Thursday, September 17, 2009

Was last year the fluke? 2009 Rays = 2007 Rays

Rays look much like the 2007 version right now. Photo courtesy of Stephanie.

To think, I thought these kind of stretches were a thing of the past.  Long losing streaks. Blown games. No offense. Players fighting in the clubhouse. Season-ending injuries. Bullpen pitchers who can't get anybody out. Career minor leaguers in the starting line-up. For a moment last night, I thought the time machine had slipped me back a few years.

Welcome to the 2009 Rays, a version of the 2007 Rays with higher expectations and a better winning percentage in June. Other than that, they seem to pretty much be the same team. And now that the Rays are at .500 with 16 games to play, they're in danger of following their magical 2008 season with a real clunker. It's a shame really, this team had all the potential to make life interesting all year. Instead, they bagged it when it counted most.

I'm not sure what's going on in the locker room right now. Nobody seems to know what prompted Carl Crawford and Pat Burrell to argue in the clubhouse before yesterday's game. But, the fact that they did argue tells me a lot about the mood in the locker room.  I'm sure the players are just as fed up as we are about their performance. But the difference, they can do something about it.

I wrote yesterday that the Rays need to play out the streak with pride and professionalism. They need to play each game like they're still in the hunt.  Joe Maddon needs to find a way to motivate a bunch of guys who seem to have packed it in. They need to do what they can to stay over .500 so this team doesn't become some sick footnote to history. My biggest fear is that the true footnote in Rays history won't be this year, it was last year.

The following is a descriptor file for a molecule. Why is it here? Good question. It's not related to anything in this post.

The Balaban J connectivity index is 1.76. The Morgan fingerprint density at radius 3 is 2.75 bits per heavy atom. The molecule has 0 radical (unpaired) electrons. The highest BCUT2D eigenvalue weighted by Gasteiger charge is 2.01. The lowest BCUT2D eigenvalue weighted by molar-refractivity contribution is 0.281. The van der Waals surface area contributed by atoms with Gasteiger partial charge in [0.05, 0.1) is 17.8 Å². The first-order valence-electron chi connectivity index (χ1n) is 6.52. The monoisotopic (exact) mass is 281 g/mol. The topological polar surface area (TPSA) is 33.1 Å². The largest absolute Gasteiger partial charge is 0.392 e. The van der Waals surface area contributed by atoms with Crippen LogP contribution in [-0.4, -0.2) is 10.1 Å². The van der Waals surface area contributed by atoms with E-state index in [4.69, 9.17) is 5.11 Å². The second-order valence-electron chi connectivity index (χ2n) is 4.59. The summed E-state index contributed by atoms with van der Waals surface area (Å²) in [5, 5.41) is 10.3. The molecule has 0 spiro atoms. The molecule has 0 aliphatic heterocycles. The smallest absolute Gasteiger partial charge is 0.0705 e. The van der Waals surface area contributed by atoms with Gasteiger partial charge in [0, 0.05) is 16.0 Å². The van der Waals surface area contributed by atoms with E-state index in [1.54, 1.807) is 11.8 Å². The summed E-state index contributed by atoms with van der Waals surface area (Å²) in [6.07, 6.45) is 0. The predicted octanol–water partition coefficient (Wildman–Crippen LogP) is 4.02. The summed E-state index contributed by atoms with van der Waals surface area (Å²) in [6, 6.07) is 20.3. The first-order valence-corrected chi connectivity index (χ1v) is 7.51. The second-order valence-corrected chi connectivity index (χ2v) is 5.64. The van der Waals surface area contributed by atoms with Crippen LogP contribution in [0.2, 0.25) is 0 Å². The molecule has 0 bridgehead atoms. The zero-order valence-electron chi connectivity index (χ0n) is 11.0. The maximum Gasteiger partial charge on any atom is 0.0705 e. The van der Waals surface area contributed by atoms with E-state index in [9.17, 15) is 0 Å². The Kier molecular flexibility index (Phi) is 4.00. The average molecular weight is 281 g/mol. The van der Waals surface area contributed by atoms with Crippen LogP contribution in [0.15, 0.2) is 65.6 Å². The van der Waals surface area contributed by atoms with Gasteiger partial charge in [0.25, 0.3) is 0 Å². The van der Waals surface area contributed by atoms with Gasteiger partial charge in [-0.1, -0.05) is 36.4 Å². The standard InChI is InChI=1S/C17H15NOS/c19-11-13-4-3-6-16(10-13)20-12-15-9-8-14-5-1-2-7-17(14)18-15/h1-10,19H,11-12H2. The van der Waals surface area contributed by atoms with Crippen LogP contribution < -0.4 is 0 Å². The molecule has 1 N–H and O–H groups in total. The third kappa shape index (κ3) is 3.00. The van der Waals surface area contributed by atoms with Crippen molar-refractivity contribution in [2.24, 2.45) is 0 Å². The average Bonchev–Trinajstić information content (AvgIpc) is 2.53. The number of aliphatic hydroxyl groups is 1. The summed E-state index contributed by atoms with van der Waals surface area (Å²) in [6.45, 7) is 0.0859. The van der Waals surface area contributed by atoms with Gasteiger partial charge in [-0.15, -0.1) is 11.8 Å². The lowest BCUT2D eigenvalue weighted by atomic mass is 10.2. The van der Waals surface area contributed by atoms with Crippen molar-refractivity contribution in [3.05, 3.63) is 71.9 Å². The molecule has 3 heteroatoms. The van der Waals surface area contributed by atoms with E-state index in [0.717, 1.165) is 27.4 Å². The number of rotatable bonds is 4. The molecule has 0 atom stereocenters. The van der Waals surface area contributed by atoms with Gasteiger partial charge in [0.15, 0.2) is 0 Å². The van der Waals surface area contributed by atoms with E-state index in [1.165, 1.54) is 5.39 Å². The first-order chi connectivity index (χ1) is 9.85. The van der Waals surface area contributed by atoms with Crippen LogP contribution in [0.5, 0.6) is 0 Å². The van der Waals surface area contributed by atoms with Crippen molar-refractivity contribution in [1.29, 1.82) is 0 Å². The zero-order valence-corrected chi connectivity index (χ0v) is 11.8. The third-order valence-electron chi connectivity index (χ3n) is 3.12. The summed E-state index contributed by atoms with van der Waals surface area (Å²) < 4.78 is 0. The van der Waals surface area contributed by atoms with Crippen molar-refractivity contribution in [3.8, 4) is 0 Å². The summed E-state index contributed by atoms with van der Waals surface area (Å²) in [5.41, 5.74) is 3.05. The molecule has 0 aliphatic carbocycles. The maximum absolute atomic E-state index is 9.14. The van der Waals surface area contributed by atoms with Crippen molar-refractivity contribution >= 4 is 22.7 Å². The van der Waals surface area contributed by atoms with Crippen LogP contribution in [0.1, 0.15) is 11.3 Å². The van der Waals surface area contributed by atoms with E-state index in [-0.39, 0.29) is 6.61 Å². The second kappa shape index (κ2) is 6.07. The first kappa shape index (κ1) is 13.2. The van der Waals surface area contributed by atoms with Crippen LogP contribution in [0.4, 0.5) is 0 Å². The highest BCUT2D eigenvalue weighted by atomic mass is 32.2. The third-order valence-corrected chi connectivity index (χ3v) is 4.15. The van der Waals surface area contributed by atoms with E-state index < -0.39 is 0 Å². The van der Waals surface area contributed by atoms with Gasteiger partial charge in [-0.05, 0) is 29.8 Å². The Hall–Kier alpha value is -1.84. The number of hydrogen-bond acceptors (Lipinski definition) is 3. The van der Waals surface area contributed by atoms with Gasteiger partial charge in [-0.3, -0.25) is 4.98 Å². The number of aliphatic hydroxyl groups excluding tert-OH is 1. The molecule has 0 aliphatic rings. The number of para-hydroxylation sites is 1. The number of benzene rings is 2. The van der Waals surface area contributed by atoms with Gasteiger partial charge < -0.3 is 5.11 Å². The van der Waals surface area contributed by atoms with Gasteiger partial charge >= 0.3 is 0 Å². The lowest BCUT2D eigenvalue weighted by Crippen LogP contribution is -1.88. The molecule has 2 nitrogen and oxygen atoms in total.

6 Comments:

Joel said...

My theory: both years were flukes. I think the Rays are a team somewhere between 2008 and 2009. When you deal in young players like the Rays, you are prone to a LOT of volatility: you either find some amazing chemistry and watch everything go right (2008) or expectations cause you to forget the basics that got you the expectations to begin with (2009).

I've always been on the side that thinks the lack of a salary cap is not that big a deal; but now I've realized what the big money does and why it's so important. Remember that "bad year" the Yankees had in 2008, with all the fans up in arms and the front office reacting accordingly with huge additions? They won 89 games. Most Rays fans would be thrilled with 89 wins this year.

The big money isn't a guarantee for big wins (especially if you don't spend the money right *cough*Mets*cough*); but it sure as heck gives you a much more stable base to keep you in the picture (as well as the funds to reset when the veterans start to wear). You KNOW what to expect of a Yankees team year by year, give or take a few wins, because you know what to expect from most of the players.

Meanwhile most of us clearly were surprised by a lot of players this year, both for the good (Zobrist, Bartlett) and the bad (Upton, Longoria after about June or so). And frankly, I'm no closer to knowing what will happen next year. Is Upton still dealing with shoulder issues, or is he a dud? Will Longoria stop trying to pull everything? Is Zobrist going to be a one-year wonder?

All in all though, I still say this team is better than .500 on paper. What happens with that paper is the big question.

Matty Sinn said...

I really hope the Rays front office is finally understanding the importance of chemistry. Last year's team was perfect with Hinske and Uncle Cliffy patrolling the clubhouse, along with the rest of the "practically Durham Bulls."